From Compromise to Connection

As a parent, I went from compromise to connection with my adopted son. When I brought him home from the hospital, I was under the naïve impression that because he was never in the welfare system he would have minimal difficulties adjusting to his new life. I believed that my husband and I could provide him with a safe, loving home and offer him ALL the tools he needed to conquer the world. Boy was I wrong!

My son began struggling daily within the first couple of years.  At that time, I attributed his behavior to the transition of me becoming a stay-at-home mom to two children (an infant and a three-year-old) while my older two were off to school during the day.  However, the days continued to get harder and harder and I began to realize it wasn’t just him that was struggling, I was struggling too.

From Compromise to ConnectionDespite all of the parenting strategies and techniques I was given during the adoption process, as well as my own experiences, I had no idea that parenting this amazing boy would require so much extra effort on my part.  As a child, I was raised in a very authoritative environment.  I never felt like I had a voice or a say in most of my interactions or daily activities. Never did I realize that my instinctual reaction to correct my children was making my effort to achieve changed behavior unsuccessful.

On my search to find some help with the extremely angry tantrums and prolonged meltdowns, I found Trust-Based Relational Intervention (TBRI).  It was a moment of awakening for me.  Learning about some of the principles behind TBRI and the emphasis that is placed on connecting (and I mean genuine connection) and empowering my children was the beginning of our new, much more successful journey.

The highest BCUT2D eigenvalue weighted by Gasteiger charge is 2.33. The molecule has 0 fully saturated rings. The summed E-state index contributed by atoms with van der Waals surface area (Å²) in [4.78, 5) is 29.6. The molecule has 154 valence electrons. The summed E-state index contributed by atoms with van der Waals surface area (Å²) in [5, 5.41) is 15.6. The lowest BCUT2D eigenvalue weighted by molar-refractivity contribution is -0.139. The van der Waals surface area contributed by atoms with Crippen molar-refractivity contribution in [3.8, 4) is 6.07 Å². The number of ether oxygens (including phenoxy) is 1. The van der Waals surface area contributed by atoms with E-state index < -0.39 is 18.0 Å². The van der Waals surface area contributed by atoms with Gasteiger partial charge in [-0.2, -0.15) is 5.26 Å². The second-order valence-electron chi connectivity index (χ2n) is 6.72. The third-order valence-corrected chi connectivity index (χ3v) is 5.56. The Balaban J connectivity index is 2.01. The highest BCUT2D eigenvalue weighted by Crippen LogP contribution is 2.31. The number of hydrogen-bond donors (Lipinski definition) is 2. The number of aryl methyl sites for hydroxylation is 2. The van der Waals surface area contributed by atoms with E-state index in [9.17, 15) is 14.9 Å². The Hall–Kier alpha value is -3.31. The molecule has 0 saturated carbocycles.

TBRI is designed to meet the needs of children who have experienced adversity, early harm, toxic stress, and/or trauma. Because of their histories, it is often difficult for these children to trust the loving adults in their lives, which often results in perplexing behaviors.

Using the three principles of TBRI: empowering, connecting, and correcting, I became more open to compromise and started giving my children the opportunity to make choices, allowing them to feel heard and seen.  For instance, the transition from coming home from school was often a challenge. I used to refuse their request for an after-school snack but now immediately hand them a bottle of water and yogurt when they come through their door – an instant “yes” as soon as they enter our home. The action allows me to show them I’ve got their back and will fuel their bodies after a long difficult day.

Because of the techniques I learned from TBRI, I was able to start focusing more of my attention on connection and empowering my children.  The smile on their face when they ask for a compromise and I get to tell them “YES” helps us know that the strength of our relationship is growing. It also encouraged me to continue to engage playfully with my children.

The Florida Center Training Institute offers TBRI training for parents, caregivers, teachers, or anyone who works with children, to see the “whole child” in their care and help that child reach his highest potential.

Jennifer WerdenJennifer Werden is a parent advocate with The Florida Center’s Fetal Alcohol Spectrum Disorder Clinic and a TBRI practitioner through The Pearl Project partnered with The Florida Center’s Training Institute.